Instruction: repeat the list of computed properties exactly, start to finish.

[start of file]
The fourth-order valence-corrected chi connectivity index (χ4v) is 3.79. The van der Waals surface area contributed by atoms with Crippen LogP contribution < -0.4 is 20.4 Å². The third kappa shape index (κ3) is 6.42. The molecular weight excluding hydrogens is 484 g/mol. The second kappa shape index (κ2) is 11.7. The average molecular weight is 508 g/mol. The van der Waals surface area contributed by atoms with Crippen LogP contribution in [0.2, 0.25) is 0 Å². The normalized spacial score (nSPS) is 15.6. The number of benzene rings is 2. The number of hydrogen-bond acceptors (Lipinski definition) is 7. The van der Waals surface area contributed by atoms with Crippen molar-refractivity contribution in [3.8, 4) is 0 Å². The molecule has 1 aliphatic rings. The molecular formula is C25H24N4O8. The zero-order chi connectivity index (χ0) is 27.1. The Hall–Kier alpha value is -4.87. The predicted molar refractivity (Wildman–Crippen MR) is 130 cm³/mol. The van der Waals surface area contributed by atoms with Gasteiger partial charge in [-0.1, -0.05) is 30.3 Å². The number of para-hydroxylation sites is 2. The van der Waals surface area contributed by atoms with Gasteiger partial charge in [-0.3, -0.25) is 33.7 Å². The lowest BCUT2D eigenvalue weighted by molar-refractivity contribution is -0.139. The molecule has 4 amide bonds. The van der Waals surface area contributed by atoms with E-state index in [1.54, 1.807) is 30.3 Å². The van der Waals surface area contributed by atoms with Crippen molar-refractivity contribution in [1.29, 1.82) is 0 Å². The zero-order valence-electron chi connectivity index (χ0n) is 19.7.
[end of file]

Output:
The fourth-order valence-corrected chi connectivity index (χ4v) is 3.79. The van der Waals surface area contributed by atoms with Crippen LogP contribution < -0.4 is 20.4 Å². The third kappa shape index (κ3) is 6.42. The molecular weight excluding hydrogens is 484 g/mol. The second kappa shape index (κ2) is 11.7. The average molecular weight is 508 g/mol. The van der Waals surface area contributed by atoms with Crippen LogP contribution in [0.2, 0.25) is 0 Å². The normalized spacial score (nSPS) is 15.6. The number of benzene rings is 2. The number of hydrogen-bond acceptors (Lipinski definition) is 7. The van der Waals surface area contributed by atoms with Crippen molar-refractivity contribution in [3.8, 4) is 0 Å². The molecule has 1 aliphatic rings. The molecular formula is C25H24N4O8. The zero-order chi connectivity index (χ0) is 27.1. The Hall–Kier alpha value is -4.87. The predicted molar refractivity (Wildman–Crippen MR) is 130 cm³/mol. The van der Waals surface area contributed by atoms with Gasteiger partial charge in [-0.1, -0.05) is 30.3 Å². The number of para-hydroxylation sites is 2. The van der Waals surface area contributed by atoms with Gasteiger partial charge in [-0.3, -0.25) is 33.7 Å². The lowest BCUT2D eigenvalue weighted by molar-refractivity contribution is -0.139. The molecule has 4 amide bonds. The van der Waals surface area contributed by atoms with E-state index in [1.54, 1.807) is 30.3 Å². The van der Waals surface area contributed by atoms with Crippen molar-refractivity contribution in [1.29, 1.82) is 0 Å². The zero-order valence-electron chi connectivity index (χ0n) is 19.7.